There's no way to know when a child will be a particular height, of course, other than waiting.
However, you can look at growth charts to see how children typically grow. There are two major sets that I'm aware of; the CDC growth charts and the WHO growth standards (I link to the CDC's page on the WHO growth charts, as I find it easier to navigate; they link towards the bottom to the WHO page itself.) In the US, the CDC recommends using the WHO standards up to 24 months old, and the CDC charts above that. CDC charts have the major weakness that they're based primarily on Americans, and so will have less utility in countries where growth is significantly different - either due to genetic causes or environmental ones.
Note that "Height" is sometimes called either "length" (for babies/toddlers) or "stature" (for older children). The CDC's charts use "Stature for Age" in the 2-20 year old child charts. Also verify you have the charts for the right sex - boys and girls grow differently, of course.
What you should do is find where your daughter has been on the last three or so measurements, in terms of percentile, on the length-for-age. My younger child (who will turn 3 in march), for example, was at (if I recall) about 60%, 75%, and 55%. Note the drastic differences - likely due to a combination of measurement error and different timings of growth spurts. That's why it's good to use multiple measurements rather than just the 'last' one.
From that range, find the two lines that best reflect the range. If three lines best reflect the range, use the outer two lines (ignoring the middle one). Then follow those lines until they meet the height you're looking at; mark the two points where the lines cross the height ("stature") line.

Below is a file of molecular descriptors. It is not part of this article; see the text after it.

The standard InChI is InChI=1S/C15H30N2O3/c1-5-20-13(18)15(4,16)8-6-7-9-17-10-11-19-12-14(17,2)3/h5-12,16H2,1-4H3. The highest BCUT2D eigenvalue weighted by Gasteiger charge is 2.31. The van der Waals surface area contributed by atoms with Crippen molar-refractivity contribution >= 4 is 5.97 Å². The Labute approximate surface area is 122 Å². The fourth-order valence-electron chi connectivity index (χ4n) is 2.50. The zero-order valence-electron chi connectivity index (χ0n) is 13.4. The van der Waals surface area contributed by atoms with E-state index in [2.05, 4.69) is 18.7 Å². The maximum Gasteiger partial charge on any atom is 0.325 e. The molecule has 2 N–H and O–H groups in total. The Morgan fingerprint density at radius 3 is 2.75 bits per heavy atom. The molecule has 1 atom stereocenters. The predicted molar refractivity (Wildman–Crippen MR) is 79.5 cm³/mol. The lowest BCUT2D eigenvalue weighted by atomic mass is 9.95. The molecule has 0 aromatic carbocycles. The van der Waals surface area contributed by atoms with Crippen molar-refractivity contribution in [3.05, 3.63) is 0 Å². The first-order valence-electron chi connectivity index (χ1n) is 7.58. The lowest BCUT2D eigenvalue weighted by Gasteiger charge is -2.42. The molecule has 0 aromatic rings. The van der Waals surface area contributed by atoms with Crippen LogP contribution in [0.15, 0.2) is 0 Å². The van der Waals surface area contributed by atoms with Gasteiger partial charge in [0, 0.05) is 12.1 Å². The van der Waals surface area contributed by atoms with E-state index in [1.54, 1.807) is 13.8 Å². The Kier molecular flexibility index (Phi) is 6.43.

So, assuming my child will likely be between the 50th and 75th percentile, he will reach 41 inches (3'5") between 4 (when the 75th percentile line crosses the 41 inch line) and about 4.5 (when the 50th percentile line crosses the 41 inch line). That's relevant only for my son, of course; for your daughter you should look on your own.
If your daughter's last three measurements were in the 25%-50% range, as her current one looks to be (Assuming 35" was her measurement at 30 months), then it looks like she's likely to hit 41" between 4.5 and 5. However, if she actually measured more consistently between 50th and 75th percentiles (as you don't list any other measurements), she might be more likely to hit between 4 and 4.5. And again, remember these are not predictions, just standards; my youngest was in the 75th-85th percentile for his first year, regressing towards the mean slowly over the second year. This might, however, be enough for your current task (guessing how long a toy will be useful for).
Also remember; growth charts tend to smooth over things like growth spurts in unhelpful ways. Looking at the 2-20 chart for boys, the growth is basically a smooth up-sloping line implying a consistent growth per year from 2 all the way to 15 or 16; that's not because any individual boy grows consistently from year to year, but because the average is consistent. Children go through growth spurts at different times, and so the average appears smooth, even when the individual growth is not.